Wednesday, September 19, 2018

Selections from We Will Live Again - John Daly (All City Records)

Title: Selections from We Will Live Again
Artist: John Daly
Label: All City Records
Cat Number: ACJD12x1
Genre: Deep House

1: Into The Northern
2: Touch The Sun
3: Dawn
4: Milestones
5: Don’t Ever Stop Loving Me
6: Wild And Free

A sincere and poignant statement accompanies this release. Daly lost his father to cancer, and this music was composed during the time he slipped away. The aftermath of this event was an epiphanic time for him insofar as the importance of his father’s musical influence was concerned. Half of the forthcoming ‘We Will Live Again’ album is present on this release, and it’s a turbulent selection. Listening to bits I’m reminded of ‘Inner City Life’, especially when the vocals kick in. However, this is just a general impression. Having said that, breakbeats are the dominant motif across these compositions, as well as an occasional bass-heavy undertow. The pieces are well-realised and full of character, a reflection, no doubt, of Daly’s emotional state at the time.

Monday, September 10, 2018

Mantras for the Travelling Souls - Fred P & SMBD (Modern Dialect)

Title: Mantras For The Travelling Souls Vol. 1
Artist: Fred P & SMBD
Label: Modern Dialect
Cat Number: MD001
Genre: Deep House

1: Angel Dust
2: Pulling Strings
3: Matralude 1 (Vinyl Only)
4: Hybrid 
5: Mantralude 2 (Vinyl Only)
6: Angel Dust (SMBD Dub) (Digital Only)

You may recoil at the mass of deep house that comes out on a weekly basis. You may also wonder what constitutes the genre, seeing a lack of depth in most releases, and then recoiling at the additional adjective “soulful” thinking it’s one too many and completely unjustified. The music under scrutiny here is of a type that links The Loft to Berghain; in which there’s sincerity, aligned with a contrasting refinement and rawness, which is dynamic, distinct and diverse. I doubt that a more vivid shade of the genre is being released at the moment. I’m reasonably well-versed regarding Fred P, not so with Simbad, who has released under the SMBD alias since sometime last year. so it would be interesting to know exactly who did what here. The ends have justified the means though, whoever is behind what.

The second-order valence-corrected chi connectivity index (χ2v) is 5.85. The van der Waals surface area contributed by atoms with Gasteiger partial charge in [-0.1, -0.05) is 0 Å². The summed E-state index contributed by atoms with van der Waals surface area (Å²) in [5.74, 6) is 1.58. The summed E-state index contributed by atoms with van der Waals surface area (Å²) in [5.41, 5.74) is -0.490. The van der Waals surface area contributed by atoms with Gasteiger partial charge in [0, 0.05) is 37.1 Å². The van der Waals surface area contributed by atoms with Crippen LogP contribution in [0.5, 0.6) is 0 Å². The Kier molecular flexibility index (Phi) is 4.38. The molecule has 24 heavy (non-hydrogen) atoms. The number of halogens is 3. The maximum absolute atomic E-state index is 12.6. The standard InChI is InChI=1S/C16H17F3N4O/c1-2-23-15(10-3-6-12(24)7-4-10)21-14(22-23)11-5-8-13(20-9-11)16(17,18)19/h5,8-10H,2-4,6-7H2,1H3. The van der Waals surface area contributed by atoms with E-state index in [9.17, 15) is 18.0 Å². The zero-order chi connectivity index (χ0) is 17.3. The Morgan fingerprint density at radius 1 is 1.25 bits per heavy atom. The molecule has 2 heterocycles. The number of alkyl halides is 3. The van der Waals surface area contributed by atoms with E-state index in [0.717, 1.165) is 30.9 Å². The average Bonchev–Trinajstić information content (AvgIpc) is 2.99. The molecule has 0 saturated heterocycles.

A recent Fred P mix I'm enjoying.

Berga Magic EP - Frak (Hypercolour)

Title: Berga Magic EP
Artist: Frak
Label: Hypercolour
Cat Number: HYPE074
Genre: Techno

A1: Tarpaulin
A2: Berga Magic
B1: Monogram
B2: Making Control

An interesting press release accompanies this four tracker, in which Frak get compared to Devo, amongst others, as an example of performance art. I imagine this will be lost on most, but will feel comprehensive in print. Not to worry as the music is interesting enough to compensate, being a dense collage of analogue bleeps, beats and fuzz of slightly varying tempos. Both ‘Monogram’ and ‘Making Control’ fall into the concise bracket, with barely room to maneuver between the beats the space is sought through compact syncopation. ‘Tarpaulin’ and ‘Berga Magic’ on the other hand, contain more space and, ergo, more elongation. It’s six of one and half a dozen of the other here, but it’s very well realised and original.

Monday, September 03, 2018

Alternative Hypothesis EP - Ben Buitendijk (Oblique Music)

Title: Alternative Hypothesis EP
Artist: Ben Buitendijk
Label: Oblique Music
Cat Number: OBQ008
Genre: Techno

1: Contamination Zone
2: Stardust
3: Alternative Hypothesis

I had no idea who Ben Buitendijk is until I heard a track he did for Steve O’Sullivan a while back called ‘Promised Land’, which showed his dubbier side. He also did a splendid mix in the same vein for the Mosaic boss’s excellent mix series. (And I reviewed a past collaboration here). Well, in contrast to the Mosaic stuff, this release has a harder edge, but only really comes out all guns blazing on ‘Contamination Zone’. Both ‘Stardust’ and ‘Alternative Hypothesis’ are sparser, more minimally cosmic cuts, and owe a debt to Jeff Mills. All three tracks float on their own momentum and the production is top notch. Subtle and effective stuff.